Second, there isn't much you can do in the game. Even at the animation level, you basically just watch your characters walk along. You can't direct them individually, or force them to stop and talk to an NPC, or whatever. At the campaign level, you have none of the options of other strategy games, in which the fun is carefully managing your resources, building armies, and so on. You just tell armies where to go and hope they win the battle when they arrive.
Finally, there's an awful lot of just sitting and watching in the game--not a lot of "playing." If you had more forces at your command, it might be more exciting as you tried to juggle all of their movements.
|"Four ring-wraiths are behind you. Where the other five are...is clearly shown to me on the campaign map."|
The first time I played, I tried following the plot of the film as much as I could. I directed Frodo and his band to Rivendell. They evaded a few Nazgul and fell in with Aragorn at a crossroads. Then they walked and walked for ages, even with the game speed set to "very hasty."
Occasionally, you encounter foes, sometimes random. When that happens, you see your individual characters or armies, and you have four options: charge, engage, withdraw, and retreat. If you win, the only real benefit is that you stay alive, as there are no experience points or levels in the game.
On the way to Rivendell, I was attacked by all nine Nazguls at once and somehow managed to defeat them all. Elrond mysteriously came charging out of Rivendell to assist. Nothing about Arwen and the magic river, but I hear those weren't in the books, either.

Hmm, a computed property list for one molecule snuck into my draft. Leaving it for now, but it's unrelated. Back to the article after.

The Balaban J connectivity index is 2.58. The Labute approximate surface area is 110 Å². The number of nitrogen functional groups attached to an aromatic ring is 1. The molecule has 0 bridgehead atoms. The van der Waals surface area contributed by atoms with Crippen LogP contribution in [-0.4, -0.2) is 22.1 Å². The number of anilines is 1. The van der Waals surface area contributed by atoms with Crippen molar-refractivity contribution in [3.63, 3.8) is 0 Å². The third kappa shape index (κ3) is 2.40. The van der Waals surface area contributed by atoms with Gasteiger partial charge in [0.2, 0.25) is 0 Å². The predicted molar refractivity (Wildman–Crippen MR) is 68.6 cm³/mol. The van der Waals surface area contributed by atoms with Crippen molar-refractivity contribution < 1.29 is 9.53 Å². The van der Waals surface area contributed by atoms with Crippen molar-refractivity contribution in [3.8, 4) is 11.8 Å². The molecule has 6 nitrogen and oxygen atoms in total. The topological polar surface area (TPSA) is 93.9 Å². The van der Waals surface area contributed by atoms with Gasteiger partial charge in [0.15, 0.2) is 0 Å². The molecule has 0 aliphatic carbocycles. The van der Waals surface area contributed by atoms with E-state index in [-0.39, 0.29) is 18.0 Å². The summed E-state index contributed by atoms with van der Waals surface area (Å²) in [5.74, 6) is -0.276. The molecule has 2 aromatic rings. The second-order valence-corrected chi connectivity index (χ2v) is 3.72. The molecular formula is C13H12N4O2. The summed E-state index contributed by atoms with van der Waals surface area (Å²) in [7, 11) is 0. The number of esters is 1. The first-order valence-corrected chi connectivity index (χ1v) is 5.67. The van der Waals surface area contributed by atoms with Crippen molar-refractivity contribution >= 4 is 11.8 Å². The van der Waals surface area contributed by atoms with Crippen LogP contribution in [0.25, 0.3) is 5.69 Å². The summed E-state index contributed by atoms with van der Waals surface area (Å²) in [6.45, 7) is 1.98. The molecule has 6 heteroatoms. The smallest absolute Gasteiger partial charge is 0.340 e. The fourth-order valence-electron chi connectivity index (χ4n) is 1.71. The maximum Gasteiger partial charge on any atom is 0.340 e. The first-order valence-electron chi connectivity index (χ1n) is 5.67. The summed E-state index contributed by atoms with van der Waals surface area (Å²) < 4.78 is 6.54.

At Rivendell, the Council met as in the books and Frodo was appointed the ring-bearer and so on. Gandalf, Boromir, Legolas, and Gimli joined the band. They ran into Bilbo, who tried to give some sort of side quest and then left the mithril shirt just lying in the middle of the road. I'm glad I noticed it.
At this point, I directed the group to the Gap of Rohan. I don't care if "the way south is being watched." It still makes more sense than going under or over a mountain.
There are a couple of combats with wolves, but nothing serious. But then the group encounters a Balrog. Outdoors. In the middle of some trees. The entire party is killed, and I get a message that the third Nazgul (I thought I killed them!) appeared and took the ring.
Then Gandalf is summoned by Galandriel (I thought he was dead!) who tells him something but I can't see it because of emulator problems, I guess. I send Gandalf on the track of the Nazgul, but apparently Gandalf needs to stop and camp now and then while the Nazgul doesn't. After a brief stop for a copy protection question...
...the Nazgul makes it to Bard-Dur and Sauron wins:
If I play again, maybe I'll try to go after that healing draught first.
Later edit: My second game ended almost immediately, when a Nazgul found the hobbits and killed them:
|The thought of Pippin facing a Nazgul alone while Frodo and Sam lie dead at his feet actually gives me a little tingle.|